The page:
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House set to tackle wage hike bills next week

The House of Representatives will tackle bills seeking to hike the minimum wage by P150 on Tuesday (Feb. 27). — PHILIPPINE STAR/KJ ROSALES

THE HOUSE of Representatives is set to tackle bills seeking to hike the minimum wage by P150 next week despite concerns this would pose a significant risk to inflation and discourage the entry of foreign investments.

“We are prepared to tackle pending bills in the House related to minimum wage increases,” Marikina City Rep. Stella Luz A. Quimbo told a news briefing on Wednesday.

House Bill (HB) No. 7871, authored by Deputy Speaker and Party-list Rep. Raymond Democrito C. Mendoza, and HB No. 514, filed by Cavite Rep. Ramon B. Revilla III, are proposing a P150 across-the-board wage increase for all private sector workers, whether agricultural or non-agricultural.

“Implementing a uniform wage increase across all regions of the country, each with its unique cost of living, necessitates careful consideration. We want the wage measure to be equitable and considerate of diverse economic conditions throughout the country,” Ms. Quimbo, who is also a senior vice chairperson of the House Committee on Appropriations, said.

Last week, Iloilo Rep. Janette T. Garin said the chamber is studying a proposed P350 to P400 wage hike. Opposition congressmen also previously filed a bill seeking to increase wages by P750.

On Monday, the Senate approved on third and final reading its P100 across-the-board wage increase despite warnings that such a hike could fan inflation.

However, HSBC economist for ASEAN Aris D. Dacanay on Wednesday said a legislated minimum wage increase will likely threaten the current downward trend in inflation, because an 8% hike in wages could add 1.2 percentage points to the overall headline inflation print.

“If there’s an 8% minimum wage hike, inflation can increase by 1.2 percentage points,” Mr. Dacanay said at an economic forum hosted by the Management Association of the Philippines on Wednesday.

Headline inflation eased to 2.8% in January from 3.9% in December, the second straight month it fell within the Philippine central bank’s 2-4% target.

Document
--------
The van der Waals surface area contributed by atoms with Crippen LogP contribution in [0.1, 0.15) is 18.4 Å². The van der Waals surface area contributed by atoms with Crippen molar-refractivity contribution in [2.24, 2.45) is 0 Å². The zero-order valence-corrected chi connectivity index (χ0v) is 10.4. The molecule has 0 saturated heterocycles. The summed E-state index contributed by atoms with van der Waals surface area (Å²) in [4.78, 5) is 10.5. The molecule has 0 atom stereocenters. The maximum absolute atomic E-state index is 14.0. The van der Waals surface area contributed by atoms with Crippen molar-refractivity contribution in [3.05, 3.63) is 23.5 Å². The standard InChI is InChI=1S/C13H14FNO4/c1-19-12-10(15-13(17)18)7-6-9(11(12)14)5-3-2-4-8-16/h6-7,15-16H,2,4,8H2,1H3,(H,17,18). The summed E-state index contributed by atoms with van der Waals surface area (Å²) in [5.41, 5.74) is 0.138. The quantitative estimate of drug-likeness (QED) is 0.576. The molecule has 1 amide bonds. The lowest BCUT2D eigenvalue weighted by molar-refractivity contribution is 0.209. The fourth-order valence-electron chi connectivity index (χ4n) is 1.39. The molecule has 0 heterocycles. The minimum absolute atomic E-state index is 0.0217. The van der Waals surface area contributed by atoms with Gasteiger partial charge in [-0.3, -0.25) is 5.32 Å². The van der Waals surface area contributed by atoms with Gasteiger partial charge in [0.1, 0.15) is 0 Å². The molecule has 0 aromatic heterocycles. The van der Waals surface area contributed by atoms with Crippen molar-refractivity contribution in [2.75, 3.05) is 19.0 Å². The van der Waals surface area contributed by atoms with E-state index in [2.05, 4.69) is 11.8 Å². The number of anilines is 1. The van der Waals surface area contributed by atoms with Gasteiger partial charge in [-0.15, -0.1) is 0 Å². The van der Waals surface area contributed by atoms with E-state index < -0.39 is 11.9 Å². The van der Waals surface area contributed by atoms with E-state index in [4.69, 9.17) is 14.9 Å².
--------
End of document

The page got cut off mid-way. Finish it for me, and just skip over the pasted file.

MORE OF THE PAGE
Mr. Dacanay said that if the proposed legislated wage hikes were approved, or other risks to the inflation outlook materialize this year, the Bangko Sentral ng Pilipinas (BSP) may keep policy rates higher for longer.

“The BSP has room to delay its rate cuts mainly because we don’t have the growth problem,” he said. “Growth has been really strong so the BSP can really take its time. It has the luxury of time to be able to wait for inflation to stay within target before cutting rates.”

Last week, the BSP kept the key rate at 6.5% — the highest in nearly 17 years — for a third straight meeting as widely expected.

HSBC Global Research expects the BSP to cut policy rates by 25 bps in June, after the US Federal Reserve starts its own policy easing in the same month.

Mr. Dacanay sees the BSP slashing rates by a total of 75 bps this year, and by another 75 bps in 2025.

HSBC Global Research projects Philippine inflation to hit 3.5% this year, before picking up to 3.8% in 2025.

Last week, the BSP lowered its baseline inflation forecast for this year to 3.6% from 3.7%, but kept its projection for next year at 3.2%. Should risks materialize, inflation may hit 3.9% in 2024 before easing to 3.5% in 2025.

BSP Senior Assistant Governor Iluminada T. Sicat has said the BSP’s baseline inflation projections did not take the most recent wage hike proposals into account.

Based on the BSP’s latest monetary policy report, the baseline forecast includes the P40 minimum wage hike in the National Capital Region in July last year and the 8.7% average wage increase for non-agricultural workers in areas outside Metro Manila.

The central bank also factored in possible wage adjustments of P28 in August this year, and P29 in September 2025. If realized, this would be equal to an annual increase of 4.6% for both years, in line with historical wage increases.

“(If) the assumed increase in minimum wage is beyond what we have incorporated in the baseline… this could pose a threat to the inflation outlook in the future,” Ms. Sicat had said.